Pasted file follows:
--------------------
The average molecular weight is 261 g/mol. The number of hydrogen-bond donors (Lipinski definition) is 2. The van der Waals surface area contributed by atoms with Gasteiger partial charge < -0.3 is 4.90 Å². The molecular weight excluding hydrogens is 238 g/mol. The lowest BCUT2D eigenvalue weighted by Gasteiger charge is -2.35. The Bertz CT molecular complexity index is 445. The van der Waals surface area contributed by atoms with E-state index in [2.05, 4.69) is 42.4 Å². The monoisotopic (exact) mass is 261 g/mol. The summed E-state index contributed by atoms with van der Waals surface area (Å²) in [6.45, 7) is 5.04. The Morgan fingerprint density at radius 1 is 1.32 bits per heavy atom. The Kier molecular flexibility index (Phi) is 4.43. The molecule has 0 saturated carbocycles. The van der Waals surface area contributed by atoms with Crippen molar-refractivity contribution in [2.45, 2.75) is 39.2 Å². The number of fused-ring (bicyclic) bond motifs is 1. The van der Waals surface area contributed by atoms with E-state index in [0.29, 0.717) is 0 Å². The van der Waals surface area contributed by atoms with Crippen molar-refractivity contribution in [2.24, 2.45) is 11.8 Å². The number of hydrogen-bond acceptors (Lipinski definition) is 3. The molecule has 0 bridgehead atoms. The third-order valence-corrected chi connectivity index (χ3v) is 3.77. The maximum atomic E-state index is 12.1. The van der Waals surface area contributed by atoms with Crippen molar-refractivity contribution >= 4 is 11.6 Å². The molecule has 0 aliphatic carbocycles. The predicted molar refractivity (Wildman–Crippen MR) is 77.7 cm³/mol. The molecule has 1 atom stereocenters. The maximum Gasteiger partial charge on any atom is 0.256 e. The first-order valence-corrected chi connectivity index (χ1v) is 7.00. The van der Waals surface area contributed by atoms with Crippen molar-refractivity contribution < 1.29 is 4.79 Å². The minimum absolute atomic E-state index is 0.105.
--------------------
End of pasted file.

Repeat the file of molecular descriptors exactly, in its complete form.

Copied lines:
The average molecular weight is 261 g/mol. The number of hydrogen-bond donors (Lipinski definition) is 2. The van der Waals surface area contributed by atoms with Gasteiger partial charge < -0.3 is 4.90 Å². The molecular weight excluding hydrogens is 238 g/mol. The lowest BCUT2D eigenvalue weighted by Gasteiger charge is -2.35. The Bertz CT molecular complexity index is 445. The van der Waals surface area contributed by atoms with E-state index in [2.05, 4.69) is 42.4 Å². The monoisotopic (exact) mass is 261 g/mol. The summed E-state index contributed by atoms with van der Waals surface area (Å²) in [6.45, 7) is 5.04. The Morgan fingerprint density at radius 1 is 1.32 bits per heavy atom. The Kier molecular flexibility index (Phi) is 4.43. The molecule has 0 saturated carbocycles. The van der Waals surface area contributed by atoms with Crippen molar-refractivity contribution in [2.45, 2.75) is 39.2 Å². The number of fused-ring (bicyclic) bond motifs is 1. The van der Waals surface area contributed by atoms with E-state index in [0.29, 0.717) is 0 Å². The van der Waals surface area contributed by atoms with Crippen molar-refractivity contribution in [2.24, 2.45) is 11.8 Å². The number of hydrogen-bond acceptors (Lipinski definition) is 3. The molecule has 0 bridgehead atoms. The third-order valence-corrected chi connectivity index (χ3v) is 3.77. The maximum atomic E-state index is 12.1. The van der Waals surface area contributed by atoms with Crippen molar-refractivity contribution >= 4 is 11.6 Å². The molecule has 0 aliphatic carbocycles. The predicted molar refractivity (Wildman–Crippen MR) is 77.7 cm³/mol. The molecule has 1 atom stereocenters. The maximum Gasteiger partial charge on any atom is 0.256 e. The first-order valence-corrected chi connectivity index (χ1v) is 7.00. The van der Waals surface area contributed by atoms with Crippen molar-refractivity contribution < 1.29 is 4.79 Å². The minimum absolute atomic E-state index is 0.105.